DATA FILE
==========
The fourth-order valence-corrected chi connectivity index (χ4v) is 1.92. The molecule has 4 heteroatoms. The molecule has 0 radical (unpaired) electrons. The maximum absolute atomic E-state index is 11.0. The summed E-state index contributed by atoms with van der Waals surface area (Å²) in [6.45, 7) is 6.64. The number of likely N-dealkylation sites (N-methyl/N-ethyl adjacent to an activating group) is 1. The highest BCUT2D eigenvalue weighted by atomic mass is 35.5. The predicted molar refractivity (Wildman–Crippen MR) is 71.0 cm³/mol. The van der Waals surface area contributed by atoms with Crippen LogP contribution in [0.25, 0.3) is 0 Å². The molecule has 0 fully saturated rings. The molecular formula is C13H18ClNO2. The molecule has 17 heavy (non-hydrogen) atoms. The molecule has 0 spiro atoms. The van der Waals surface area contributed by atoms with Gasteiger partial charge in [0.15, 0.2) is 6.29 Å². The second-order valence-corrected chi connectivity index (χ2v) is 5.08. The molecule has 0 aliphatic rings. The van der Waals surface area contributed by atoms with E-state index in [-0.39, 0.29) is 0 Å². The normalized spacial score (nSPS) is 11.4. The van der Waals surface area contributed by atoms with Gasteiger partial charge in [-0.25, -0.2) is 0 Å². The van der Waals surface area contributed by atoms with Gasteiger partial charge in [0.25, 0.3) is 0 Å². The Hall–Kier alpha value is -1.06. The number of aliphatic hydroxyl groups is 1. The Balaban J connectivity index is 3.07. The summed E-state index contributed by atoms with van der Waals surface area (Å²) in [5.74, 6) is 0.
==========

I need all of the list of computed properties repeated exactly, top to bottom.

The fourth-order valence-corrected chi connectivity index (χ4v) is 1.92. The molecule has 4 heteroatoms. The molecule has 0 radical (unpaired) electrons. The maximum absolute atomic E-state index is 11.0. The summed E-state index contributed by atoms with van der Waals surface area (Å²) in [6.45, 7) is 6.64. The number of likely N-dealkylation sites (N-methyl/N-ethyl adjacent to an activating group) is 1. The highest BCUT2D eigenvalue weighted by atomic mass is 35.5. The predicted molar refractivity (Wildman–Crippen MR) is 71.0 cm³/mol. The van der Waals surface area contributed by atoms with Crippen LogP contribution in [0.25, 0.3) is 0 Å². The molecule has 0 fully saturated rings. The molecular formula is C13H18ClNO2. The molecule has 17 heavy (non-hydrogen) atoms. The molecule has 0 spiro atoms. The van der Waals surface area contributed by atoms with Gasteiger partial charge in [0.15, 0.2) is 6.29 Å². The second-order valence-corrected chi connectivity index (χ2v) is 5.08. The molecule has 0 aliphatic rings. The van der Waals surface area contributed by atoms with E-state index in [-0.39, 0.29) is 0 Å². The normalized spacial score (nSPS) is 11.4. The van der Waals surface area contributed by atoms with Gasteiger partial charge in [-0.25, -0.2) is 0 Å². The van der Waals surface area contributed by atoms with Gasteiger partial charge in [0.25, 0.3) is 0 Å². The Hall–Kier alpha value is -1.06. The number of aliphatic hydroxyl groups is 1. The Balaban J connectivity index is 3.07. The summed E-state index contributed by atoms with van der Waals surface area (Å²) in [5.74, 6) is 0.